(TMU) — Decades after the virtual collapse of blue whale population, the largest animal on Earth has made a stunning comeback, proving that the efforts of conservationists to protect the massive animal have paid off.
Scientists with the British Antarctic Survey (BAS) have recently reported that after three years of expeditions to South Georgia Island, which lies off the coast of Antarctica, an “unprecedented” number of whales has been sighted—signaling a major comeback for the once-critically endangered Antarctic Blue Whale.
According to the BAS, there have been 36 separate sightings of the massive creature in the area this year alone, meaning that a total of 55 blue whales have been sighted in the area. The amount of sightings is a huge leap from 2018, when there was only 1 sighting and some acoustic confirmations of the blue whale’s presence.
In a statement, the research team said:
“For such a rare species, this is an unprecedented number of sightings and suggests that South Georgia waters remain an important summer feeding ground for this rare and poorly known species.”
The news comes as a strong vindication of conservationists’ work preserving the creature after the sub-Antarctic summer feeding ground for blue whales, humpback whales, fin whales, and southern right whales was transformed in the early 20th century into a killing field by the whaling industry. In only sixty years of the whaling industry’s presence on the island, over 176,000 whales were slaughtered, threatening to turn the source of life for the species into a watery graveyard.
However, following an international moratorium on whaling by the International Whaling Commission (IWC) in 1986, the blue whale has bounced back after its population was reduced by a monstrous 97 percent.
Whale ecologist and project leader Dr. Jennifer Jackson said:
“After three years of surveys, we are thrilled to see so many whales visiting South Georgia to feed again. This is a place where both whaling and sealing were carried out extensively.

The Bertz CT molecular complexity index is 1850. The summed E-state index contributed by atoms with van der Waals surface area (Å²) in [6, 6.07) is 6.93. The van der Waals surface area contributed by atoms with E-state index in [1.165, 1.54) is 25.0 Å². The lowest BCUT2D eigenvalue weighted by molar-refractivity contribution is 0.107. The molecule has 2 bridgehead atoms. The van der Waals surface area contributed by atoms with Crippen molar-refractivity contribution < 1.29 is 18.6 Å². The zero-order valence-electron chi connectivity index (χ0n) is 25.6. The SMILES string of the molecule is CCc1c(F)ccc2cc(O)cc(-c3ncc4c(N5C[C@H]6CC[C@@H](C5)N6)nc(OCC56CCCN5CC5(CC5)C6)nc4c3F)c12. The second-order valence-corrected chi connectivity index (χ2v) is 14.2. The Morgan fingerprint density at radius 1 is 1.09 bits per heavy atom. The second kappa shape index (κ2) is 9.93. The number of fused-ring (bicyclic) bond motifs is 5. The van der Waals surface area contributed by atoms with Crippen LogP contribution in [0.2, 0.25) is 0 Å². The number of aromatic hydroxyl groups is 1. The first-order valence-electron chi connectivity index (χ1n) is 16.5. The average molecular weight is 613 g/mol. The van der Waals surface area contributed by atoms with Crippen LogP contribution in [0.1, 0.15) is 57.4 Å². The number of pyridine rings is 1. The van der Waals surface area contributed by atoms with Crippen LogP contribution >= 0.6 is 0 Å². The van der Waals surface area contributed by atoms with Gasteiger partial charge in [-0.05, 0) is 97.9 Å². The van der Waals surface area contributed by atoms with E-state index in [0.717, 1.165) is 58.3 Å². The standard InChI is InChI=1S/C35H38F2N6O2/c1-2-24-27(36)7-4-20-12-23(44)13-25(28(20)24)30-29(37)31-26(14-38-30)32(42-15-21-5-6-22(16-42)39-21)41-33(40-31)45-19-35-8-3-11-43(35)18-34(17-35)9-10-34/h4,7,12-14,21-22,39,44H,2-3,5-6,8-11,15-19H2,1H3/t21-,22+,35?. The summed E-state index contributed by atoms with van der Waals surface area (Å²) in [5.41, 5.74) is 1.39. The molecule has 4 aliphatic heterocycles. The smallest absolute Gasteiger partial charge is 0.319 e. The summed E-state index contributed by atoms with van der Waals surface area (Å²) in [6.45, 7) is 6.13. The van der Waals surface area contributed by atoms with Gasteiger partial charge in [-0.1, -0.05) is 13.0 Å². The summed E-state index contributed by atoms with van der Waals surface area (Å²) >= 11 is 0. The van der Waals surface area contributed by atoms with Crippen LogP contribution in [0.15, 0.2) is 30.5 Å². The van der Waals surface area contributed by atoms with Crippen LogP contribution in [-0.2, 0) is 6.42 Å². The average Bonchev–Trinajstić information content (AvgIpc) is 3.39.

It is clear that protection from whaling has worked, with humpback whales now seen at densities similar to those a century earlier, when whaling first began at South Georgia.”
Researchers and marine biologists have greeted the news enthusiastically, noting that the number of whales signals a return to the pre-whaling norm.
Dr. Trevor Branch of the University of Washington told BBC:
“[It’s] truly, truly amazing.
To think that in a period of 40 or 50 years, I only had records for two sightings of blue whales around South Georgia. Since 2007, there have been maybe a couple more isolated sightings. So to go from basically nothing to 55 in one year is astonishing.”
The bounce-back of the blue whale population is not only great news for the species but also for the environment. According to economist Dr. Ralph Chiami and whale biologist Michael Fishbach, who recently gave a presentation to the World Economic Forum, the life of each whale is worth about $2 million due to their contribution to the fight against carbon emissions. This is mainly thanks to the tremendous amount of feces the whales produce, which in turn feeds iron to the phytoplankton population, allowing the marine algae to proliferate and capture carbon while providing oxygen to the planet.